President Obama's March 30 decision to open up vast tracts of the Atlantic Ocean to oil and natural-gas exploration triggered the predictable range of responses: drilling advocates, including Republican lawmakers, offered tepid approval, while environmentalists complained. But lost amid the political debates—did Obama secure conservative Democrats' support for energy legislation? Could Republicans still run on "Drill, Baby, Drill?"—was a question with more practical impact: What's down there?
We really have no idea. The entire East Coast has been off limits from all drilling-related activity since 1981. That's the last time any data was collected on the area, using seismic equipment that's outdated compared to today's advanced methods. More accurate data is likely to lead to more accurate drilling and fewer "dry wells" that don't produce oil. But it could also revise downward how much we think is out there. The Interior Department's Minerals Management Service (MMS) estimates there could be as much as 10 billion barrels of oil and natural gas in the mid- and south Atlantic. But that's only at a 5 percent level of confidence. Ask them what they're 95 percent confident of, and the estimate drops to fewer than 2 billion barrels, or about 100 days of oil at our current rate. So, not much. "We really don't know a lot about what's down there," Interior Secretary Ken Salazar admits. "It may be nothing, it may be a lot."
What's sure is that it'll be decades before we ever find out. The general consensus is that the Atlantic Ocean is not nearly as geologically complex as the Gulf of Mexico, where a mile-thick layer of salt has trapped billions of barrels of oil and gas. Companies have only begun tapping into those resources in the last few years, thanks to advances in deepwater drilling technology. Those advances may come in handy over the next couple decades as companies plumb the depths of the Atlantic, but only if there's oil down there. The oil lobby and its congressional allies reluctantly applauded Obama's move while railing against his decision to keep off limits the entire Pacific Coast, where there's thought to be considerably more oil and gas, 22 billion barrels by the rosiest of estimates. But energy companies may never have access to Pacific coastal waters. The 1969 oil spill off the coast of Santa Barbara launched the modern American environmental movement, and in the eyes of many, the area remains "too special" (Salazar's words) to touch.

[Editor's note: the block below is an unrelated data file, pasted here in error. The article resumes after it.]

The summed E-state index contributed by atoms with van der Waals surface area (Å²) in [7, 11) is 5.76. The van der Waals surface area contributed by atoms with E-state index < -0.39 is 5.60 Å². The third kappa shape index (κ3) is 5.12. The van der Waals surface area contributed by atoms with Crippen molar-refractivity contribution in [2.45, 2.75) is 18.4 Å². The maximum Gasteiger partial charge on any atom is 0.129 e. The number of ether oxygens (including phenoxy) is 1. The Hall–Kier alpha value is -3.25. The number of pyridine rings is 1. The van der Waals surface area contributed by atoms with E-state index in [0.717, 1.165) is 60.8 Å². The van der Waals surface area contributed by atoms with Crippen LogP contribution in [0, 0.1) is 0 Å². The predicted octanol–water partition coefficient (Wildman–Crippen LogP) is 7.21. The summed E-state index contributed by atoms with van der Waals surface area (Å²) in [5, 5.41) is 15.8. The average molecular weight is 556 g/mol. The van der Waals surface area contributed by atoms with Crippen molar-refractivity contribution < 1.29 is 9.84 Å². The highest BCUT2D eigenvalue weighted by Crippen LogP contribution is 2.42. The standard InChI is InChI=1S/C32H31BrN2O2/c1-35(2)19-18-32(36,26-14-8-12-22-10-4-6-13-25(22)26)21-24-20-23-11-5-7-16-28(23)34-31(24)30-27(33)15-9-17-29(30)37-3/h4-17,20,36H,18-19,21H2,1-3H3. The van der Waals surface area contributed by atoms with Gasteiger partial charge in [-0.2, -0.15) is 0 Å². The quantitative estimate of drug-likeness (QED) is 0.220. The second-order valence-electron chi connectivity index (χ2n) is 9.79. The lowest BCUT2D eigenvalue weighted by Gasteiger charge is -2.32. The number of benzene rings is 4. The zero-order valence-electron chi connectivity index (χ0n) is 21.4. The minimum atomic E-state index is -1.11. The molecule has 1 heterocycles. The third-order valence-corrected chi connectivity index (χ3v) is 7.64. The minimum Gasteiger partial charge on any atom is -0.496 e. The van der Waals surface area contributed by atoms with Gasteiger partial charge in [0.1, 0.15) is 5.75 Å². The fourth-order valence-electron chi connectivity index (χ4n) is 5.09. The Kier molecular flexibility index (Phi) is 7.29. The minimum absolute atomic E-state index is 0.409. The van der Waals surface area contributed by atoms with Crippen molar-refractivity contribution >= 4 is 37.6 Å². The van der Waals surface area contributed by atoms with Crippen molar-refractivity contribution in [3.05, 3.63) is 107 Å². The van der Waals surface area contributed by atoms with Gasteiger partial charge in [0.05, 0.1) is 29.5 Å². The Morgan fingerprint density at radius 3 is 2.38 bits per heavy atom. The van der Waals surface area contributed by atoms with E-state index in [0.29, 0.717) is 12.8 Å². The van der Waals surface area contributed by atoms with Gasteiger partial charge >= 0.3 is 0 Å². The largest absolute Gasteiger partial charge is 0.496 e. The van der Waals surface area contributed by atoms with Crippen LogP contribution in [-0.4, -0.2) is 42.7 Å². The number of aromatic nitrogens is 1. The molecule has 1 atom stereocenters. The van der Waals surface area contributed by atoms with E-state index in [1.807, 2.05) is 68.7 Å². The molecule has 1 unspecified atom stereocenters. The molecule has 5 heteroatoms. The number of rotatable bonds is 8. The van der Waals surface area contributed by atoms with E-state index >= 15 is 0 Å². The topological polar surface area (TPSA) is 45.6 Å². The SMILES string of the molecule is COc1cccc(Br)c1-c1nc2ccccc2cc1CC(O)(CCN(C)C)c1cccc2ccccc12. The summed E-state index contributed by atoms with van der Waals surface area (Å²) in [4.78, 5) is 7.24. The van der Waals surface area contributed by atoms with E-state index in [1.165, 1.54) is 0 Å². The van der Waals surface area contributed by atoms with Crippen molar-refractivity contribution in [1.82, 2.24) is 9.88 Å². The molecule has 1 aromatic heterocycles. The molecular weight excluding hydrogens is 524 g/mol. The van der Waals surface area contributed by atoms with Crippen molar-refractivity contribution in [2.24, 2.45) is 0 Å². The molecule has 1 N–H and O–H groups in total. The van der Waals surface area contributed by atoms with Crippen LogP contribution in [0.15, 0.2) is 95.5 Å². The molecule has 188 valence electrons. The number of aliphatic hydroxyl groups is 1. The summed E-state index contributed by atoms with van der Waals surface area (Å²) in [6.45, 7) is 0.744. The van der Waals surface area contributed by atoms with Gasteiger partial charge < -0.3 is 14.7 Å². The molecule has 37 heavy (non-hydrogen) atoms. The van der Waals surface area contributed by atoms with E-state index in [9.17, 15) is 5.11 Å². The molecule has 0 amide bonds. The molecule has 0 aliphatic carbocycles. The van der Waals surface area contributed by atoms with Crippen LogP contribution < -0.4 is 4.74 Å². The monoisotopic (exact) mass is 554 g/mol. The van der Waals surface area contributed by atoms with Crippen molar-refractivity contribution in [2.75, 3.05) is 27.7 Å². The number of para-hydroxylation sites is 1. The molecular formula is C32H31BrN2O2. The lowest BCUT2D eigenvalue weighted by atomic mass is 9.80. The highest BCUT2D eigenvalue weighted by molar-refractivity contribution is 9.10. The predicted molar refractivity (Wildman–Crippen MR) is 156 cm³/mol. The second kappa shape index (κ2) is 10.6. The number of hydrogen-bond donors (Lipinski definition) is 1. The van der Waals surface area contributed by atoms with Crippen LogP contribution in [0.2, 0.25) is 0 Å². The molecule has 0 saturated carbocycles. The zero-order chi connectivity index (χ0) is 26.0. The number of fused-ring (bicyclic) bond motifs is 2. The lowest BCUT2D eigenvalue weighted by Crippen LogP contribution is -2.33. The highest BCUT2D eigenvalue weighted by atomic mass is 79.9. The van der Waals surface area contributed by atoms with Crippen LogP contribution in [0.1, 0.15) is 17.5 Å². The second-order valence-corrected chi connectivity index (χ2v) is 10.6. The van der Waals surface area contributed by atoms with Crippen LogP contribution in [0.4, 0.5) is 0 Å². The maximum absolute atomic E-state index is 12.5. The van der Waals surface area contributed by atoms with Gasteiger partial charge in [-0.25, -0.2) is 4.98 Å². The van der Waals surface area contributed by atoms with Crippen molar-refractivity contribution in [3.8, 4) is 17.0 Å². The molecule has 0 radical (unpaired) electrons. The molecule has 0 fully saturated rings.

The first true test of the new Obama oil plan will take place 50 miles off the coast of Virginia, in a 2.9 million-acre triangle of water that the state is anxious to see drilled. Starting with former governor (now Democratic National Committee chairman) Tim Kaine's administration in 2006, Virginia has aggressively worked to open up its coast to exploration and now stands first in line to hold a lease sale, where oil companies submit sealed bids on tracts based on what they think is down there. Virginia initially pushed for that to happen in 2011, but it's been pushed to 2012 since the Interior Department first has to conduct an environmental impact study. That will likely take a year or more and result in a 1,000-page document for Salazar to sign. Lawsuits from environmental groups could follow if they deem the report insufficient, which would hold things up even further. Whenever the report does go through, the lease sale will follow shortly thereafter.
What's unclear is whether oil companies will have time to commission seismic testing before the lease sale is done. An Interior official, speaking on background, says that it's "not likely" they will. Salazar echoes this: "[Companies] may have to go with whatever information is out there right now." This could seriously reduce the amount of money the lease sale generates, as companies aren't likely to shell out big bucks based on 30-year-old data. Typically, lease sales generate hundreds of millions in revenue, which in the Gulf of Mexico gets split between the federal government and the coastal states Louisiana, Mississippi, Texas, and Alabama. For example, a combined 4.5 million acres of water split into three separate lease sales between August 2008 and March 2009 netted $1.3 billion, 37.5 percent of which ($480 million) went to state coffers.
Virginia wants half of whatever oil companies pay to lease the waters off its coast. Virginia Republican Rep. Bob Goodlatte has made that a key demand of the energy legislation he introduced a week before Obama made his announcement. As of now, though, there is no revenue-sharing agreement in place for East Coast states, and Salazar has made it clear that they shouldn't expect one, a point he says he emphasized in a recent meeting with Virginia Gov. Bob McDonnell. There's speculation that any revenue-sharing deal would be tucked into a national energy bill to curry support for addressing climate change from Southern coastal states. Goodlatte says that any attempt to bury a revenue-sharing deal in a cap-and-trade bill "would be a major dealbreaker" for Virginia's support of developing its offshore resources. This sets up an intriguing game of chicken between the Obama administration and pro-drilling advocates in Virginia, including the state's two Democratic senators, Mark Warner and Jim Webb, who both oppose the cap-and-trade language included in the energy bill passed by the House last year. Depending on which one blinks, we might not see oil come out of the Virginia coast after all.